Scientists first saw the microbiome when doing ribosomal RNA sequencing and getting so much of what many thought was contamination. As it turned out, they were revealing the beginnings of a field that would rapidly explode on the scene with tremendous significance. It’s now known that humans carry as many bacterial cells as they do cells of their own - the old 10:1 myth has been overturned; but those gut bacteria still contribute significantly to health. Some researchers are now showing that the microbiome has an impact on evolutionary changes.
The idea that the symbiotic relationship between a host and it’s associated microorganisms - a holobiont - could be influencing evolution is not new. First coined by Richard Jefferson at a Cold Spring Harbor symposium in 1994, the Hologenome Theory of Evolution was reported independently by Eugene Rosenberg and Ilana Zilber-Rosenberg in 200
8 using coral reefs as a model system. It was shown that the reefs were adapting to higher temperatures in their environment and developing pathogen resistance through a relationship that selected for the best holobiont. There has been some controversy about these findings, and it continues to be a subject of debate in the scientific community. The research into the hologenome concept of evolution has since expanded into many organisms, and is gaining steam.
In 2015, Ten Principles of Holobionts and Hologenomes
were proposed by Bordenstein and Theis in PLOS Biology to clarify the discussion surrounding this burgeoning field. In their paper, they seek to provide a conceptual framework so that the research integrates it into our understanding of how biology works and refines it instead of being a challenge to well established theories that are widely accepted. Several of these principles are applicable to evolution, including number ten: Holobionts and Their Hologenomes Do Not Change the Rules of Evolutionary Biology. They invite the community to “consider an expansive but not revolutionary extension of evolutionary genetics in light of the heritable and inherited microbiome.”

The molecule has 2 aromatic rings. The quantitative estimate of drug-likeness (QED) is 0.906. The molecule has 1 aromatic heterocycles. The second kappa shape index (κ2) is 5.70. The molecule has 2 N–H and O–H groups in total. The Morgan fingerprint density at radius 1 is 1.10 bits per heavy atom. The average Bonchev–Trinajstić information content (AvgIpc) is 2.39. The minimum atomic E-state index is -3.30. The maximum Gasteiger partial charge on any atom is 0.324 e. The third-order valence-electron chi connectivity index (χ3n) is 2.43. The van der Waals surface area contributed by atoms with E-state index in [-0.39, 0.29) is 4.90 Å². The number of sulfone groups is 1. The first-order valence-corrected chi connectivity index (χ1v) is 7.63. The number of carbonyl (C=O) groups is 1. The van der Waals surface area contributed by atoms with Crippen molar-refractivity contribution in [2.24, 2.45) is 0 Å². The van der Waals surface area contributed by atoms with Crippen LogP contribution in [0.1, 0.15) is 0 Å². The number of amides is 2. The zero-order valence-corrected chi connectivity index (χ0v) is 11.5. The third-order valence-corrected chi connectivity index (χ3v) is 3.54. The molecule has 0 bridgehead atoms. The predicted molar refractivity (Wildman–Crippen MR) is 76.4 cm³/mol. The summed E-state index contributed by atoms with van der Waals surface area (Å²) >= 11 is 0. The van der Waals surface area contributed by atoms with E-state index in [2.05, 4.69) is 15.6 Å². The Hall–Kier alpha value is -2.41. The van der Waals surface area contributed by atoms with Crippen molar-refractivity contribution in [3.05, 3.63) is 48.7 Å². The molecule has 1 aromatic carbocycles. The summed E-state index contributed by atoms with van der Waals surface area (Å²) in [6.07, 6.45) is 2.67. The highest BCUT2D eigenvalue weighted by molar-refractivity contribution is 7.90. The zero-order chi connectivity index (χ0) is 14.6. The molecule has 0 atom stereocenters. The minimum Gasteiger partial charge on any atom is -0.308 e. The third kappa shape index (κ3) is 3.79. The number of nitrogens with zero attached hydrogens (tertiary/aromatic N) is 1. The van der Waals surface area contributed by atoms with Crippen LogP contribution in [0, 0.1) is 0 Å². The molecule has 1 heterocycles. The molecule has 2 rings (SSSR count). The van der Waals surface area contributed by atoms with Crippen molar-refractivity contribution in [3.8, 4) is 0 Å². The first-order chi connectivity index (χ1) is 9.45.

However, it is becoming more likely that our microbiome is influencing evolution. Seth Bordenstein, whose lab investigates how the microbiome contributes to speciation as well as behavior, had demonstrated with Brucker in 2013 that gut bacteria had contributed to hybrid death in a species of wasp. Twenty years ago, work with drosophila demonstrated diet induced mating preferences - raised on a diet of either starch or sugar, flies preferentially mated with flies raised on the same diet. Recently, it was shown that gut bacteria were responsible for these preferences. Especially because this behavior involves mating, it has implications for future generations and the gut bacteria of those progeny.
In the July edition of Trends in Ecology and Evolution, Michael Shapira, a UC Berkeley assistant professor of integrative biology who investigates that evolutionary relationship in C. elegans, is slated to review the most recent findings in the field. He has published several papers in this area, including using diets to investigate the microbiota of worms. Worms tend to have a core set of bacteria, though the balance shifts with different diets, and may be able to adapt to sudden changes in environmental conditions or to help deal with toxins. He also proposes that hosts and their microbiota evolve together and that portions of it can be passed on to offspring. "With the growing understanding that all animals are in fact in a symbiotic relationship with complex microbial communities, the framework to consider how symbiotic interactions shape host evolution should be expanded," he said.
Clearly an area ripe for research, it will be interesting to see what’s to come for this hot new field of study.
Sources: Berkeley News
, Trends in Ecology and Evolution
, PLOS Biology
, Cold Spring Harbor Laboratory